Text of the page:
By John Vidal
18 December 2013
(theguardian.com) – 2013 was the seventh warmest year on record and saw one of the strongest cyclones, some of the longest heatwaves and the most topsy-turvy weather experienced in decades.
Nowhere is thought to have witnessed faster change than Nikkaluokta, a small Lapland village above the Arctic circle in northern Sweden. On 3 December, it was enjoying an unseasonably warm 4.7C. Within a few days, the temperature had dropped to a bone-chilling -40.8C (-41.4F) but on 10 December it rose again in just a few hours to a balmy 7.7C. The 48.5C rise in under 48 hours is one of the greatest ever recorded and is comparable to the world's fastest-temperature rise: 27C in just two minutes in Spearfish, South Dakota back in 1943. […]
Heat extremes dominated the year. The last four months of 2012 were abnormally hot in Australia but January 2013 was the hottest month ever measured on the continent, with record temperatures being set in every state and territory and the highest recorded maximum of 49.6C at Moomba in South Australia. Temperatures were regularly above 48C, the Bureau of Meteorology added a new temperature colour to its maps and Sydney experienced its hottest night on record when it was still 34C at midnight on 10 January. According to the since axed Australian Climate Commission, Australians should get used to it: not only are heatwaves getting longer, hotter and more frequent, the number of record hot days is expected to quadruple in Sydney by the end of the century.
Portugal, China, Hungary, Finland, and Britain all recorded heatwaves, and the temperature in Death Valley, California hit 129.2F (54.0C), the hottest temperature ever recorded on Earth during June. Meanwhile, Shanghai had 24 days with temperatures at or above 35C in July and recorded 40.6C, the highest ever temperature recorded in 140 years of records in the city. Northeast Brazil, which often suffers long droughts, experienced its worst in 50 years followed last week by massive floods.
Europe, overall, was warmer than usual but the heat turned quickly to massive rainstorms. As much rain fell in a few hours in June in central Europe as normally falls in two months. The Czech Republic, Austria, south and east Germany, Switzerland, Slovakia, Belarus, Poland, Hungary, and Serbia all experienced heavy flooding in what were described as one in 100 year rains. In some places in Austria, 150 to 200mm of rain (5.9 to 7.9 inches) fell in a day.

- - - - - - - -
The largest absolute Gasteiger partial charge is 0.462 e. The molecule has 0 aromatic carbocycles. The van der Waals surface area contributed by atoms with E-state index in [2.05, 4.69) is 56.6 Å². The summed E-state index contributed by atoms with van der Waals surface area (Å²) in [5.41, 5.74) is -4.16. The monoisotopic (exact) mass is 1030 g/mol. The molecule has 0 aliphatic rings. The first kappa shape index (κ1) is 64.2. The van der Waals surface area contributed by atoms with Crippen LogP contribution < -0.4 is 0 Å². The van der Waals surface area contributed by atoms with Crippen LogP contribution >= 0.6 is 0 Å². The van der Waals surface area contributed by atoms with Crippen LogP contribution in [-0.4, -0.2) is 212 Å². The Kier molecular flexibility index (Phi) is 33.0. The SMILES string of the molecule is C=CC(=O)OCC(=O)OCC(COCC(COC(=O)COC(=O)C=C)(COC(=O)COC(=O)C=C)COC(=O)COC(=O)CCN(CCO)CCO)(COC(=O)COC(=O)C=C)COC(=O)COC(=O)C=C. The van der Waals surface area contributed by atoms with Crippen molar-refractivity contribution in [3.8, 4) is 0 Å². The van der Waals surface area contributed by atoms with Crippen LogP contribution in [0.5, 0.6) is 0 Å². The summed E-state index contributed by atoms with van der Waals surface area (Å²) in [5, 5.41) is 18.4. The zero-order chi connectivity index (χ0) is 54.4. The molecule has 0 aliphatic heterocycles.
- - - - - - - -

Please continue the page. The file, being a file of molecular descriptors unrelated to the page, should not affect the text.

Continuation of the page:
Less high-profile were massive floods in Sudan, where more than 250,000 people were forced from their homes in August. The region around the capital, Khartoum, was particularly badly hit, with at least 15,000 homes destroyed and thousands of others damaged.
The heat was also seen in the oceans. The journal Science reported that since 1950 Pacific Ocean waters had been warming at a rate 15 times faster than the rest of the seafloor. This suggested to some that the ocean depths may store more heat from global warming than suspected. The Pacific Ocean, in particular, seems to be absorbing more heat than at any other time in the past 50 years.
Because the strength of tropical storms is linked to ocean temperature, it came as a surprise that the 2013 Atlantic Ocean hurricane season was one of the weakest recorded in 50 years. There were no major hurricanes in the Caribbean, Gulf of Mexico or the Atlantic basin and only Ingrid and Humberto out of the 13 named storms reached hurricane strength.
It was a very different story in the western-north Pacific however, where 30 major storms had been recorded by early November. Thirteen of them were typhoon-strength, the biggest by some way being typhoon Haiyan, possibly the most powerful tropical cyclone to make landfall in recorded history. Haiyan smashed into the southern Philippines, killing 6,000 people and wreaking massive damage. [more]
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